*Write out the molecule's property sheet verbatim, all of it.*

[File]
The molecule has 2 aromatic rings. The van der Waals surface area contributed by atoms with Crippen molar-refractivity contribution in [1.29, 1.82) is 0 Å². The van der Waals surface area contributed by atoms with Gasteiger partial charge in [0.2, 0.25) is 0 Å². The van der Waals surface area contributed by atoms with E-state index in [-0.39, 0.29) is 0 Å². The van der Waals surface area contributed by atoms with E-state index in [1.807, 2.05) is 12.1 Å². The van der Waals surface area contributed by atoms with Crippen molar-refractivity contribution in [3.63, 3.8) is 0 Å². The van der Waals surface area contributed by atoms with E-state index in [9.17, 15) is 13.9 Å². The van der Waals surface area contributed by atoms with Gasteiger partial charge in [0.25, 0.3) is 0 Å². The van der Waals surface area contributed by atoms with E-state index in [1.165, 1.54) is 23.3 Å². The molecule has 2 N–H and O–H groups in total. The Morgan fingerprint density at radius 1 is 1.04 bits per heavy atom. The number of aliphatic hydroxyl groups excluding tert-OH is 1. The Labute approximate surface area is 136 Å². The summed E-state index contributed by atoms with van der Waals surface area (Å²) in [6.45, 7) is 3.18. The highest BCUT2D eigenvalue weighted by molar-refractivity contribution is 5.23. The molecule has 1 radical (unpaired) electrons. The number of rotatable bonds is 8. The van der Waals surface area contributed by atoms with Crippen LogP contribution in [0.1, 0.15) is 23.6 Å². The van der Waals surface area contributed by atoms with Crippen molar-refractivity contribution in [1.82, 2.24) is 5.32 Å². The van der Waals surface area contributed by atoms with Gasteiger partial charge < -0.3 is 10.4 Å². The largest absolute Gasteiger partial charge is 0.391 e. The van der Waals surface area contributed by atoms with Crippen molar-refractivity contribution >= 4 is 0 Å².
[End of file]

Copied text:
The molecule has 2 aromatic rings. The van der Waals surface area contributed by atoms with Crippen molar-refractivity contribution in [1.29, 1.82) is 0 Å². The van der Waals surface area contributed by atoms with Gasteiger partial charge in [0.2, 0.25) is 0 Å². The van der Waals surface area contributed by atoms with E-state index in [-0.39, 0.29) is 0 Å². The van der Waals surface area contributed by atoms with E-state index in [1.807, 2.05) is 12.1 Å². The van der Waals surface area contributed by atoms with Crippen molar-refractivity contribution in [3.63, 3.8) is 0 Å². The van der Waals surface area contributed by atoms with E-state index in [9.17, 15) is 13.9 Å². The van der Waals surface area contributed by atoms with Gasteiger partial charge in [0.25, 0.3) is 0 Å². The van der Waals surface area contributed by atoms with E-state index in [1.165, 1.54) is 23.3 Å². The molecule has 2 N–H and O–H groups in total. The Morgan fingerprint density at radius 1 is 1.04 bits per heavy atom. The number of aliphatic hydroxyl groups excluding tert-OH is 1. The Labute approximate surface area is 136 Å². The summed E-state index contributed by atoms with van der Waals surface area (Å²) in [6.45, 7) is 3.18. The highest BCUT2D eigenvalue weighted by molar-refractivity contribution is 5.23. The molecule has 1 radical (unpaired) electrons. The number of rotatable bonds is 8. The van der Waals surface area contributed by atoms with Crippen LogP contribution in [0.1, 0.15) is 23.6 Å². The van der Waals surface area contributed by atoms with Crippen molar-refractivity contribution in [1.82, 2.24) is 5.32 Å². The van der Waals surface area contributed by atoms with Gasteiger partial charge < -0.3 is 10.4 Å². The largest absolute Gasteiger partial charge is 0.391 e. The van der Waals surface area contributed by atoms with Crippen molar-refractivity contribution >= 4 is 0 Å².